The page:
For one, there will always be racism in our world. This past week, we celebrated Dr. Martin Luther King Day. Thanks to his efforts working with many to change minds and hearts, great strides were made against institutional racism, in particular in the South, leading to sweeping changes in respect of Civil Rights. We certainly should celebrate the great strides made against racism, but we also need to be aware of if shadows of racism still exist in our hearts and work to overcome them, being honest with ourselves.
Related to that, how do we view people who are different from us politically, or of a different culture or religion? There were many Japanese Americans wrongfully interned during World War II. Many Americans looked at all Japanese as the enemy just as in the days after 9/11, there were many who looked at Muslims as terrorists. We need to remember that God’s love is equally given to all people. This does not mean we can’t criticize certain elements of Islam; or hold strong political beliefs. And as we all know, sometimes people believe things that are contrary to our faith; others may be hard to love. But we can do things like listen to others’ points of views; make sure we don’t lump everyone from a religion or culture into the same category; and pray for one another, especially those with whom we disagree. As I shared a while back, last year I had two people come in who were walking by the church who were Muslim; they go to the mosque off of Robert Trail. One was a visiting professor from Pakistan. We had a very pleasant conversation and they wanted to know more about Catholicism and what we believe, and shared some parts of their Muslim faith with me. It was a great learning experience for the three of us.
Also, do we try to see the common good, meaning the common goals we work for in our community, family or parish or country? Sometimes in a parish for instance, you have “turf wars.” You get a member on a committee who has to have things “their way” or an individual or group who gets vocal about any changes; other times you have gossip and tearing down of others. Or in a family a person can become bossy or arrogant or controlling. I have to say being here at Saint Joe’s now nearly 7 years, it’s been great as our parish has really been devoid of this kind of thing. I see so many pull together for the greater good. But sometimes all of us can have a hard time being flexible, or compromising – when we examine our conscience, it’s important to ask ourselves if we are becoming that way with respect to our spouse or kids or parents or others we are connected to, and strive to be humble and also respectful of others.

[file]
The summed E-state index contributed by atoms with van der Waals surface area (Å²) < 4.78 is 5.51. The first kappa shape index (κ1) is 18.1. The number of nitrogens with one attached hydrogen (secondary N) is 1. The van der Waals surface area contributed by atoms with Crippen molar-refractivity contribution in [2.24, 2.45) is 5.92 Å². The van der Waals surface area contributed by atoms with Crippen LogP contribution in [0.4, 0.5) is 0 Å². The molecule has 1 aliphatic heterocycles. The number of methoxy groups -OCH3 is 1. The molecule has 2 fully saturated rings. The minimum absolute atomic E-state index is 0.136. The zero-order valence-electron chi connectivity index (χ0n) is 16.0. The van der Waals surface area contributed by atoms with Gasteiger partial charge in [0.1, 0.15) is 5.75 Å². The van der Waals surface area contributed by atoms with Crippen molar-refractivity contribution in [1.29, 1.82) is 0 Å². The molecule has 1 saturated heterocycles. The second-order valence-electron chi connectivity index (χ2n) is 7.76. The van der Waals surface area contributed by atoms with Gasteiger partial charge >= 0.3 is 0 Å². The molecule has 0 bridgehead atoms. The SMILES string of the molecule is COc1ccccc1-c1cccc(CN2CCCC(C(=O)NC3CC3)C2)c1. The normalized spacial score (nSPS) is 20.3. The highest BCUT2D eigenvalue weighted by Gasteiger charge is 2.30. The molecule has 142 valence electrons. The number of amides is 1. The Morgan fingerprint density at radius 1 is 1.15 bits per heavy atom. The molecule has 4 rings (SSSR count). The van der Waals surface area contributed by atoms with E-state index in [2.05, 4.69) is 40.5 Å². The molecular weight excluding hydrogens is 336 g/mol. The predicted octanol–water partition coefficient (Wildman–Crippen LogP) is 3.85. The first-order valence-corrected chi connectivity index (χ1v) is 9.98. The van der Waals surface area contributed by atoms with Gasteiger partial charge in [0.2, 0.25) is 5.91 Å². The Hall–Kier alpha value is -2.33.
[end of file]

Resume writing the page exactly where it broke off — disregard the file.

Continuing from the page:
Lastly, another word on gossip – let’s never forget how much it can destroy. When we are tempted to tear down, hit the “pause” button mentally, and remember once we say something or hit “send” on hearsay it can take on a life of it’s own.
Each one of us is unique with gifts. And, many of us have very strong beliefs about what is right. Sometimes though racism can creep into our hearts; or a desire to help can lead to becoming too rigid or controlling; or we can fall into a pattern of gossip or become jaded about particular people based on what we read about them in the media. Christ though came for all people – so let us use what we have been given to build one another up, rather than tear one another down, and in the process, live out Dr. King’s dream to truly make this a better world.
Have a blessed week!